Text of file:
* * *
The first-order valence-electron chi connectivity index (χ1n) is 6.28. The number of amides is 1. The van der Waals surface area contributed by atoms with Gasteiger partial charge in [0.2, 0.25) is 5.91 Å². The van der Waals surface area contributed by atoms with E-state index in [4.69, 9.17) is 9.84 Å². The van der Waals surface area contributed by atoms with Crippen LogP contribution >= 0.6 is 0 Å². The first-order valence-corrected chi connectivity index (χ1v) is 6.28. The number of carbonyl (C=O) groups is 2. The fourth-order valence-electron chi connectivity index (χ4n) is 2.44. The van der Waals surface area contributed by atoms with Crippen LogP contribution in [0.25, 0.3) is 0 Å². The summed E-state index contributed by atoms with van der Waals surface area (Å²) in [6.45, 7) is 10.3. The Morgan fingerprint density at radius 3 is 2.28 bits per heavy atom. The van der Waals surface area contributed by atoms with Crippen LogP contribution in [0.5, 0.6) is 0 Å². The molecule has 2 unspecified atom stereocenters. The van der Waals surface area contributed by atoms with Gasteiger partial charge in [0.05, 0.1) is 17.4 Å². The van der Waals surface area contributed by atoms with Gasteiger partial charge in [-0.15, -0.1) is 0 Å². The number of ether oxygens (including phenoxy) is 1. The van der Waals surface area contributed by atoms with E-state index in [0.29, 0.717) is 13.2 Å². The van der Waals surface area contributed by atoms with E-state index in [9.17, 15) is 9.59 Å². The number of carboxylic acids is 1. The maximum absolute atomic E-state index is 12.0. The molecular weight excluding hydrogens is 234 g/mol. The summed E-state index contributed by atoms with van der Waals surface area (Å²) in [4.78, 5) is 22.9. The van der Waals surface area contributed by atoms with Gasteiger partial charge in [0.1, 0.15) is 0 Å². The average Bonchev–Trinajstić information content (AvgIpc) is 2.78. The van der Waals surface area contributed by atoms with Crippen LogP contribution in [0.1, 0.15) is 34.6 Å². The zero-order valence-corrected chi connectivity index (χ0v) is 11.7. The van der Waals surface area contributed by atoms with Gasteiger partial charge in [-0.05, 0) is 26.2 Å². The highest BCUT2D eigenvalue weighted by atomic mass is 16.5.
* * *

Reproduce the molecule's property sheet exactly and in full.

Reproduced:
The first-order valence-electron chi connectivity index (χ1n) is 6.28. The number of amides is 1. The van der Waals surface area contributed by atoms with Gasteiger partial charge in [0.2, 0.25) is 5.91 Å². The van der Waals surface area contributed by atoms with E-state index in [4.69, 9.17) is 9.84 Å². The van der Waals surface area contributed by atoms with Crippen LogP contribution >= 0.6 is 0 Å². The first-order valence-corrected chi connectivity index (χ1v) is 6.28. The number of carbonyl (C=O) groups is 2. The fourth-order valence-electron chi connectivity index (χ4n) is 2.44. The van der Waals surface area contributed by atoms with Crippen LogP contribution in [0.25, 0.3) is 0 Å². The summed E-state index contributed by atoms with van der Waals surface area (Å²) in [6.45, 7) is 10.3. The Morgan fingerprint density at radius 3 is 2.28 bits per heavy atom. The van der Waals surface area contributed by atoms with Crippen LogP contribution in [0.5, 0.6) is 0 Å². The molecule has 2 unspecified atom stereocenters. The van der Waals surface area contributed by atoms with Gasteiger partial charge in [0.05, 0.1) is 17.4 Å². The van der Waals surface area contributed by atoms with Gasteiger partial charge in [-0.15, -0.1) is 0 Å². The number of ether oxygens (including phenoxy) is 1. The van der Waals surface area contributed by atoms with E-state index in [0.29, 0.717) is 13.2 Å². The van der Waals surface area contributed by atoms with E-state index in [9.17, 15) is 9.59 Å². The number of carboxylic acids is 1. The maximum absolute atomic E-state index is 12.0. The molecular weight excluding hydrogens is 234 g/mol. The summed E-state index contributed by atoms with van der Waals surface area (Å²) in [4.78, 5) is 22.9. The van der Waals surface area contributed by atoms with Gasteiger partial charge in [0.1, 0.15) is 0 Å². The average Bonchev–Trinajstić information content (AvgIpc) is 2.78. The van der Waals surface area contributed by atoms with Crippen LogP contribution in [0.1, 0.15) is 34.6 Å². The zero-order valence-corrected chi connectivity index (χ0v) is 11.7. The van der Waals surface area contributed by atoms with Gasteiger partial charge in [-0.05, 0) is 26.2 Å². The highest BCUT2D eigenvalue weighted by atomic mass is 16.5.